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Harvard UON Referencing Style:  Reference list

UON Library guide to the Australian Harvard Style based on the online Style Manual: the standard for Australian Government writing and editing 2020.

Reference List - General Rules


Harvard style features parenthetical in-text citations, and a corresponding alphabetical reference list at the end of the document. The reference list provides the full details of the sources cited in the text of your paper. See an example via the tab above.


Reference list

  • Start a reference list on a new page titled References after any appendices but before an index.

  • Start each reference with a new line, no indentation.

  • List the references in alphabetical order by the Author name or title if there is no author.

  • Ignore the initial words of "A", "An", and "The" when alphabetising by title.

  • Sources cited in text must appear in the reference list and vice versa. 

  • A reference list entry lists the author, year, title, and facts of publication, in that order.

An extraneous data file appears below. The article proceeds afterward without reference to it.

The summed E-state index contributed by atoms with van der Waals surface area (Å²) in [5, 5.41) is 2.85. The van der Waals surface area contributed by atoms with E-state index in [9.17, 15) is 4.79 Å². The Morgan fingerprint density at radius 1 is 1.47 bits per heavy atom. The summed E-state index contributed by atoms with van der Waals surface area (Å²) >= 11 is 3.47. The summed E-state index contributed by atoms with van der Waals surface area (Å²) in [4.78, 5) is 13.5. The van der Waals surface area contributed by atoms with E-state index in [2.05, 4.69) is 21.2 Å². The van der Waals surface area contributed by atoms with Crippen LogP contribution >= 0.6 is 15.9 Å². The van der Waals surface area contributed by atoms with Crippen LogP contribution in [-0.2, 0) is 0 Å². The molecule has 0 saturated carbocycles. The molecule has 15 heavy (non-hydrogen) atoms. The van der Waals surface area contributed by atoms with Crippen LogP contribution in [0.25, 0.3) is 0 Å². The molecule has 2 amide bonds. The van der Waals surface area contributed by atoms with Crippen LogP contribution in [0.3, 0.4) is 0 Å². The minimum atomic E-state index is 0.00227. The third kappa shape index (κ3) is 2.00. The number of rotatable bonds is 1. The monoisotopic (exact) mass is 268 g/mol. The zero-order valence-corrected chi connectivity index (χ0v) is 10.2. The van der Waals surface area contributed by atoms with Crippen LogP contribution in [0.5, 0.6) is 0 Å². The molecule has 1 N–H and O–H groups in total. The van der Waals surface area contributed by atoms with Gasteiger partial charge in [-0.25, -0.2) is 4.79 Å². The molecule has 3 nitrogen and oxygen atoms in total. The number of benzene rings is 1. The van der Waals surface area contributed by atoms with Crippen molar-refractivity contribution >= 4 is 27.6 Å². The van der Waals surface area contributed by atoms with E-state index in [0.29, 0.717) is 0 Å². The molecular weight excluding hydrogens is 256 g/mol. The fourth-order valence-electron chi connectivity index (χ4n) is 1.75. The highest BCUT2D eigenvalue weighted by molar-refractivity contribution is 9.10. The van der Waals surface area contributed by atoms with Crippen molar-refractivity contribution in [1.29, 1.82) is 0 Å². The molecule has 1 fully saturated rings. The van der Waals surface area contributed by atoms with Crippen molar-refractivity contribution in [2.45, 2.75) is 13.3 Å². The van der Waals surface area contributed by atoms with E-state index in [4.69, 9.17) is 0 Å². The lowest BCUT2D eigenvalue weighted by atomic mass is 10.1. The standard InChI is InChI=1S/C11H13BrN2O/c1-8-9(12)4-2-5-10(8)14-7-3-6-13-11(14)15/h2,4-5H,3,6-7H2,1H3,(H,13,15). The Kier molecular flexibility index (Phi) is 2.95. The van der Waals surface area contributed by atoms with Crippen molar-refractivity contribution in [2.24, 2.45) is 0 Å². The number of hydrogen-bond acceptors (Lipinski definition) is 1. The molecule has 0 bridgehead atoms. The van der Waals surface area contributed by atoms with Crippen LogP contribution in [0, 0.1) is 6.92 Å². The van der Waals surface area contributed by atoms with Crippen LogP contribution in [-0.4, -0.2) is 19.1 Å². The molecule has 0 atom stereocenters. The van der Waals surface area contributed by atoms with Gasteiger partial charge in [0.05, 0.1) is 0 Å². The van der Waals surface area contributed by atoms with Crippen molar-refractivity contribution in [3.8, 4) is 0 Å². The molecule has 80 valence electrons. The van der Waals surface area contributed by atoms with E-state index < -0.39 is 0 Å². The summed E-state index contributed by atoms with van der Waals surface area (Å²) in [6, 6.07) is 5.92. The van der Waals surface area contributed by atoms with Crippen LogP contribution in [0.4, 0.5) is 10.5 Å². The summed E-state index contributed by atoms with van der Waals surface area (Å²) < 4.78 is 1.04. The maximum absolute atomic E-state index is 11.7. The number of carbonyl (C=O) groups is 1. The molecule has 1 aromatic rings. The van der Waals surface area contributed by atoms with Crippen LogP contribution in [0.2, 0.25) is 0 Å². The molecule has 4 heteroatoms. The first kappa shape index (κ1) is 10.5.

• For personal authors, enter surname (family or last name) first, followed by their initials, eg Smith AB

  • For corporate authors, use the abbreviation followed by the full name in brackets, eg DFAT (Department of Foreign Affairs and Trade) 

  • Organisations change names over time, use the name that appears on the source. 

  • For multiple authors, include all of the authors’ names in a reference list and add an 'and' before the last author, do not use “&”. 

  • Noun forms such as editor, translator, and edition are abbreviated, but verb forms such as edited/translated by are spelled out in a reference list. 

  • For multiple works by the same author, replace the author name with 2 unspaced em dashes for works cited afterwards. Works should be listed in the order that they appear in the text. Eg